I’m a great fan of window displays. Part of it, I suppose, comes from growing up poor. As a kid, I never felt “poor”. We were a family that budgeted with a rather austere strictness. Sometimes, especially at the end of the month, there wasn’t much on the table. We hardly ever took family vacations and, if we did, we drove. I think I was in college before I set foot on an airplane for the first time. Many of my clothes were home made. And there weren’t a lot of “extras”. Still, we never, ever went hungry. We laughed and entertained ourselves. I had pets, which I loved. Heck, I even had a horse! I still don’t know how my parents managed to swing that one, but I am certain it involved some sort of work exchange to pay for the hay and feed. This was just the way things were. It was life. As a kid, I didn’t question it or wonder about it. I just lived in that moment, accepting the state of my family and my little corner of the world.
It never occurred to me to hate others who had more than I did. It never occurred to me that I had less than many of the people around me. I didn’t realize there were kids out there who got everything they wanted handed to them, who didn’t have to work and save to earn their privileges and special treats. Or, maybe, I did realize it but didn’t dwell on it. I had to work for things, and, if something was important enough, it was work well spent. Besides, a little hard work never hurt anyone, and, sometimes, it goes a long way toward building character.
As an adult, I look back on my childhood and realize: Yep, we were poor. Not with a feeling of anger or regret. I do regret things about my childhood — lots of things. But growing up poor isn’t one of them. It’s just a fact, neither good nor bad, like the knowledge that, barring some unforeseen catastrophe, the sun is going to come up tomorrow morning.
Early on, I learned dreaming was free. My physical existence was grounded in the here-and-now, hemmed in by the expectations of others and the very real fact that there was no extra money for adventures or new experiences. But my mind was free. I could travel anywhere or do anything at all in my imagination. There were no borders or limits — just me and whatever I could think up. If I could dream it, I could do it.
Window shopping was a favorite activity in our family. All those things, just out there on display. It was fun to peer into each store window and see all the items offered for sale, each one displayed in a way calculated to lure us inside … each one, perhaps, opening up the longing for things that might be, if our world was a little bit different, a little bit more than what it was. Maybe, there were things we wanted enough to scrimp and save: a sacrifice, yes, but worth the reward awaiting us at the end of the ordeal. More often, there would be items that were neat. Things that would create hours of fun in our possession, and yet, not desired enough to make the sacrifice required to claim them for our own.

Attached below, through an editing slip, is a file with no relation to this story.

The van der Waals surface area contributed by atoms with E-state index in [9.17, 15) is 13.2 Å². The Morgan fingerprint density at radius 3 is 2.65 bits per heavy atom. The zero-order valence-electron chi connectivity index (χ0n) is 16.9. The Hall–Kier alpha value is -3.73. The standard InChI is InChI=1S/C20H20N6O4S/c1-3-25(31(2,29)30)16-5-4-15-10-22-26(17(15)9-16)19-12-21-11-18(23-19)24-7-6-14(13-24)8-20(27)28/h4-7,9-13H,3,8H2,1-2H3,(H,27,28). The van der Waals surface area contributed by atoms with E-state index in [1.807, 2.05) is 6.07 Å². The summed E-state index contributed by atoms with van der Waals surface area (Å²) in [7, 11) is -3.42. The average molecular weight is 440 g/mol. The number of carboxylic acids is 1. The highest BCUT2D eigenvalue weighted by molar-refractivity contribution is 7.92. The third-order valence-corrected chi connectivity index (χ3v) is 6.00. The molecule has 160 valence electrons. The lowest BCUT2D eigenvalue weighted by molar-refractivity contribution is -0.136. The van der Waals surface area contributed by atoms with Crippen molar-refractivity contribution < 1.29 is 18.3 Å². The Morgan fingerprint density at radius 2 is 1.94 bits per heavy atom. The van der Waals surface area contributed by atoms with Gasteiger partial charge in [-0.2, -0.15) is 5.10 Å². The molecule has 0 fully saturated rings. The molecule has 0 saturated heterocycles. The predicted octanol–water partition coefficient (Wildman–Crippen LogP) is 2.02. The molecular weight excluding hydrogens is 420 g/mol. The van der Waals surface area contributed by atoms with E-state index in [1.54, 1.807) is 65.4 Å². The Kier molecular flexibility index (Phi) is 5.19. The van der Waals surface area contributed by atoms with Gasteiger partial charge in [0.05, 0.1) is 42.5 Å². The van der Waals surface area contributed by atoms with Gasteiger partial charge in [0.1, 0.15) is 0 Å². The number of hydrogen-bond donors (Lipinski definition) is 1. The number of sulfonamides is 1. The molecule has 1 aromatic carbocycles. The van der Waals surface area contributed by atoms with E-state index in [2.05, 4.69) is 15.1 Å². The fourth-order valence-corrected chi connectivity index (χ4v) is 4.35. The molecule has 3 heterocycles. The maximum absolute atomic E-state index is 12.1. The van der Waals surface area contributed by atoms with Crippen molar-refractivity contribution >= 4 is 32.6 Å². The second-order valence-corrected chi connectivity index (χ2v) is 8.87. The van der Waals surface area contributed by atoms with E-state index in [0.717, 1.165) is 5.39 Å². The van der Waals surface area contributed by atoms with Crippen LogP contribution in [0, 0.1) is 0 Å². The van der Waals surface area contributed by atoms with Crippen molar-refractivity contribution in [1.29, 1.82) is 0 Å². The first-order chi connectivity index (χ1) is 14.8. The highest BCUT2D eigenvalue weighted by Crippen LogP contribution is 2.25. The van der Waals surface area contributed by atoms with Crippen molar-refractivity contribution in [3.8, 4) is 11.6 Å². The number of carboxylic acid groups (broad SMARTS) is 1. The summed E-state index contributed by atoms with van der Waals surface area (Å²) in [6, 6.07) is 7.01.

For me, window shopping offered an entirely different experience. I still remember peering into each store window, watching the play of light and the way the reflections bounced around. It all seemed to turn the ordinary into something better … something “more”. It felt as if I was the one lucky traveler from our world who had been invited into a new and enchanting universe — a place where anything was possible. And like that proverbial traveler in a strange land, I loved standing there, my face and hands pressed up against the glass, staring in at this tiny glimpse of a world just out of reach. It was fun to imagine myself sitting down to tea in a quaint, cozy cottage, or playing board games with a group of stuffed animals come to life, or traveling the globe until my passport was filled with stamps and my luggage filled with destination stickers to show everywhere I had been. But, like the traveler I pretended to be, I wasn’t invited to stay. The make believe world was lovely for a visit, but real life always called me back.
I haven’t outgrown my love of window displays. And, yes, even as an adult, I find myself drawn toward them. I pause, letting myself settle into their make-believe world, and feel my real-life cares and worries slip away. It’s only for a short while — a little refresher. And then, I continue on my way, leaving only my hand prints behind on the glass. One small reminder that, once upon a time, I was there, if only for a bit. And, if I’m lucky, I’ll get to come again … one day soon.